Maestro Noseda speaks with WRTI's Debra Lew Harder.
This Sunday, January 22nd, at 1 pm, newly appointed music director of the National Symphony, Gianandrea Noseda conducts The Philadelphia Orchestra in a program that whirls from dance to jazz to Beethoven.
It was the late 1920s when French composer Maurice Ravel first heard jazz in the United States and in Paris, where it was also popular. How did it influence his 1931 Piano Concerto in G Major? WRTI’s Susan Lewis has more.
Beethoven’s Seventh Symphony highlights The Philadelphia Orchestra in Concert re-broadcast on WRTI this Sunday, November 6th at 1 pm, but there’s so much more. The Violin Concerto of John Williams and Ravel’s well-loved Pavane round out a brilliant program conducted by the Orchestra’s Principal Guest Conductor Stéphane Denève.
Listen to WRTI's Susan Lewis speak with violin soloist, James Ehnes.
All three of the works on this Sunday’s Philadelphia Orchestra in Concert re-broadcast were composed in Paris within a five-year period (1928-33), one by a German, another by a Frenchman, and the last by an American. And they all marvelously combine elements of serious composition with popular influences, notably from jazz.
Yannick Nézet-Séguin speaks with WRTI's Susan Lewis.
Join us on Sunday, July 10th from 1 to 3 pm for a re-broadcast of The Philadelphia Orchestra's first concert of the 2015/2016 season. If you coudn't make it to Verizon Hall back in the fall of last year, listen to Yannick Nézet-Séguin lead the Philadelphians in works by Rachmaninoff, Ravel, and Rimsky-Korsakov with pianist Daniil Trifonov on WRTI.
Listen to Susan Lewis' conversation with Yannick Nézet-Séguin.
Listen to the radio story about 'Pictures at an Exhibition,' written by Modest Mussorgsky as a piano suite in 1874, orchestrated by Maurice Ravel in 1922.
Conductor Tugan Sokhiev spoke with WRTI's Susan Lewis in March of 2014, when he was conducting The Philadelphia Orchestra in a program that included Mussorgsky's 'PIctures at an Exhibition,' as orchestrated by Ravel.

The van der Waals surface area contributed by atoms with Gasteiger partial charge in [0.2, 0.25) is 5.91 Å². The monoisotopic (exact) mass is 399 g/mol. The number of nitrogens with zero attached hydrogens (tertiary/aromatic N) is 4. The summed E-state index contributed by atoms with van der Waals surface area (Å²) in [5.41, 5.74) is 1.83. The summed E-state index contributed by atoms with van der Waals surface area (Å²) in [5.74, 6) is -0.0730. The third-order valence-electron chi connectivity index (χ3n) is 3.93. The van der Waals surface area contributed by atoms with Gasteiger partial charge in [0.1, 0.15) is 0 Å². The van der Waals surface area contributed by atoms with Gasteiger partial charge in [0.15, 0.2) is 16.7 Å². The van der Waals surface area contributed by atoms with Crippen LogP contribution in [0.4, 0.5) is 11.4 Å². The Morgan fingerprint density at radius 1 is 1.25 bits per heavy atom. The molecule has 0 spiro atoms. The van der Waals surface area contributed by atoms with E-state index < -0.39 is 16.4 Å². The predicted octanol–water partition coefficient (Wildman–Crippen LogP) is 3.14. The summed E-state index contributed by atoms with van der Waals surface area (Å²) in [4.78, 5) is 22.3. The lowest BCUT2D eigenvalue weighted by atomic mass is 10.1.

One popular work in the orchestral repertoire was written by a Russian composer and then orchestrated decades later by a Frenchman. As WRTI's Susan Lewis reports, this version had its first performance in October, 1922 in Paris. The music describes a stroll through the gallery - a promenade - with ten specific images brought to life.
Simone Dinnerstein's latest CD Broadway-Lafayette is named after the subway stop in New York City. But, as Dinnerstein explains in her most recent visit to Crossover, there is an ulterior motive at play in the title - the relationship of America and France, dating back to the American Revolution, when the Marquis de Lafayette helped American colonists send the British back across the Atlantic licking their wounds. And there is yet another undercurrent in the theme of American and French relationships - that of the composers on the recording.
Two French composers, who wrote and circulated in the same artistic circles, are still being explored and considered together today. Now, in advance of this week’s concert broadcast of The Philadelphia Orchestra on WRTI, Susan Lewis looks at two masterworks that conjure imagery – one on the land, and one on the sea.
Join WRTI in welcoming the Lancaster Symphony Orchestra to Encore! In this first broadcast it's a mostly French program, with a little Gershwin for good measure. We'll hear Music Director Stephen Gunzenhauser conduct Roussel's Bacchus et Ariadne Ballet Suite, the Suite No. 2 from Maurice Ravel's masterful Daphnis et Chloe, and George Gershwin's An American in Paris. This Sunday, September 16th, 3 to 5 pm.